An irate husband who barricaded himself in an apartment building after shooting a Los Angeles Police officer in the face forced the LAPD's SWAT unit to call out special equipment.

This domestic-violence call was combustible from the start, and resulted in a 24-hour standoff for the LAPD's tactical officers. After shooting canine officer Steve Jenkins in the face at 2:45 a.m. on April 4, Sergio Salazar barricaded himself in the Sylmar apartment where he had attacked his wife a day earlier.

LAPD tactical officers used tear gas. They deployed "hot gas." They exchanged fire with Salazar, who refused to leave the residence.

Eventually, SWAT officers called in the BatCat to begin demolishing the residence to reach Salazar. The BatCat — formerly known as the Bomb Assault Tactical Control Assessment Tool — is a massive automated robot that can be operated remotely and is part-truck and part-tractor. A telescoping arm can bring a claw, forklift or bucket up to 50 feet.

The vehicle is similar to the telescopic handlers widely used in the agriculture industry. Built on a Caterpillar base, the BatCat weighs 39,000 pounds and can be driven up to 6 mph, reports the Los Angeles Times.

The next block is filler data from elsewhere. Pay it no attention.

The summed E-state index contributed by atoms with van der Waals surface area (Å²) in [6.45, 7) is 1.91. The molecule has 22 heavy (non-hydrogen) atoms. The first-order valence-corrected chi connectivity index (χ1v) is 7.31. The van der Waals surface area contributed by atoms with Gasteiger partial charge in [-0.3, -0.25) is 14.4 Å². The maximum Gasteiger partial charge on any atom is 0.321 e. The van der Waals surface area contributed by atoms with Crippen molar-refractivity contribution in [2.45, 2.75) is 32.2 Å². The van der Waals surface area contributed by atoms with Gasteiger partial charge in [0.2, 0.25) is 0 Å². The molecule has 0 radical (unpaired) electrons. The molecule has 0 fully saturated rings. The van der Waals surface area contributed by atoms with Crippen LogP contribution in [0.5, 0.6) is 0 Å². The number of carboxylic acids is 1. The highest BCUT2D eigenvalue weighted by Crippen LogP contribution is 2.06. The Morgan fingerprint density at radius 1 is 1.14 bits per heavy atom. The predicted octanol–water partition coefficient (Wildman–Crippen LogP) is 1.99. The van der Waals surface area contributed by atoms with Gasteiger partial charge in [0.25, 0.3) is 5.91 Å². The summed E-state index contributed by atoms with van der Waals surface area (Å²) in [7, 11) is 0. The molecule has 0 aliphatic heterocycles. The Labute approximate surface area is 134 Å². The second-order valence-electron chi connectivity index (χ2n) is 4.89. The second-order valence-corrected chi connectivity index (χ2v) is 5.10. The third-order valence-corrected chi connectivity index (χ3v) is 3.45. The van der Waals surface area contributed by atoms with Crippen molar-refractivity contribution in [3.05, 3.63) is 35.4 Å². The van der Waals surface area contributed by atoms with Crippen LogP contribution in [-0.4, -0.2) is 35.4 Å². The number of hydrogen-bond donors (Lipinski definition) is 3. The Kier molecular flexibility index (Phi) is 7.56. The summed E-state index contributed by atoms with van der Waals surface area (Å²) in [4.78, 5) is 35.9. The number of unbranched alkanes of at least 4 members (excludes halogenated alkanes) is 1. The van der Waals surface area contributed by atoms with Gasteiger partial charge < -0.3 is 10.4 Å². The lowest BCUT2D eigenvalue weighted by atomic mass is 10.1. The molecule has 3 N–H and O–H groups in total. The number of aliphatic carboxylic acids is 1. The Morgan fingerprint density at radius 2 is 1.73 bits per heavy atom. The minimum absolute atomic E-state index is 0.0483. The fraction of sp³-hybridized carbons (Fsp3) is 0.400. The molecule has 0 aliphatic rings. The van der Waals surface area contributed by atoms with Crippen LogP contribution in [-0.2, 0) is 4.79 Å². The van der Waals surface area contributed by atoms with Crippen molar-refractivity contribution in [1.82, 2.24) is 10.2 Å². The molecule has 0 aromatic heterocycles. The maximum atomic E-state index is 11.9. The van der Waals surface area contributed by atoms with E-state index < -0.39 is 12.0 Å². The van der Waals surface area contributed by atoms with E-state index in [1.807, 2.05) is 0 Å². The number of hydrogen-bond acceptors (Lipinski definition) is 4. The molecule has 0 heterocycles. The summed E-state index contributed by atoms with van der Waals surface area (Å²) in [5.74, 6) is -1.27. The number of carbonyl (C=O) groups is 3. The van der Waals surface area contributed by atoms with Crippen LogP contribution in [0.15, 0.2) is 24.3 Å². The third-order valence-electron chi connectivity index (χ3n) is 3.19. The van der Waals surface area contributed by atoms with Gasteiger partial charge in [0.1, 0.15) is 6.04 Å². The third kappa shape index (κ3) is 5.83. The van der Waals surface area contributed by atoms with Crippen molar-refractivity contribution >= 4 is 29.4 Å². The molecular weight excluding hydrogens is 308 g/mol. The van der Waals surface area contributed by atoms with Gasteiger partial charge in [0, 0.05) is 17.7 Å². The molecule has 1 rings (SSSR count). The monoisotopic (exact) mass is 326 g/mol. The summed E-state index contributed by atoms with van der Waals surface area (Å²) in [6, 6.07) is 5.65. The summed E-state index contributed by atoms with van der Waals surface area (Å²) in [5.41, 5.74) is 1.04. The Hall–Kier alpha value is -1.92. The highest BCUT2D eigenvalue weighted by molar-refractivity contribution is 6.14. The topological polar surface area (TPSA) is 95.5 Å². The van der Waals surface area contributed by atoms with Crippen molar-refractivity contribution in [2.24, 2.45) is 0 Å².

To extract Salazar, the LAPD deployed the BatCat to begin tearing away sections of the apartment building. Eventually, officers who entered the building found Salazar dead.

However, command staff members were impressed with the BatCat, so keep your eyes out for this tactical tool. I'm sure we'll see it deployed again.

Related: Suspect Who Shot LAPD Officer Found Dead In Home

Watch video of the BatCat:

VIDEO: LAPD's Remotec BatCat Robot

Author

Paul Clinton
Paul Clinton

Web Editor

As the POLICE Web editor, Paul Clinton contributes posts about patrol cars, motorcycles, and other police vehicles. He previously wrote about automotive electronics as managing editor of Mobile Electronics. Prior to that, he was an award-winning newspaper reporter.

View Bio

As the POLICE Web editor, Paul Clinton contributes posts about patrol cars, motorcycles, and other police vehicles. He previously wrote about automotive electronics as managing editor of Mobile Electronics. Prior to that, he was an award-winning newspaper reporter.

View Bio
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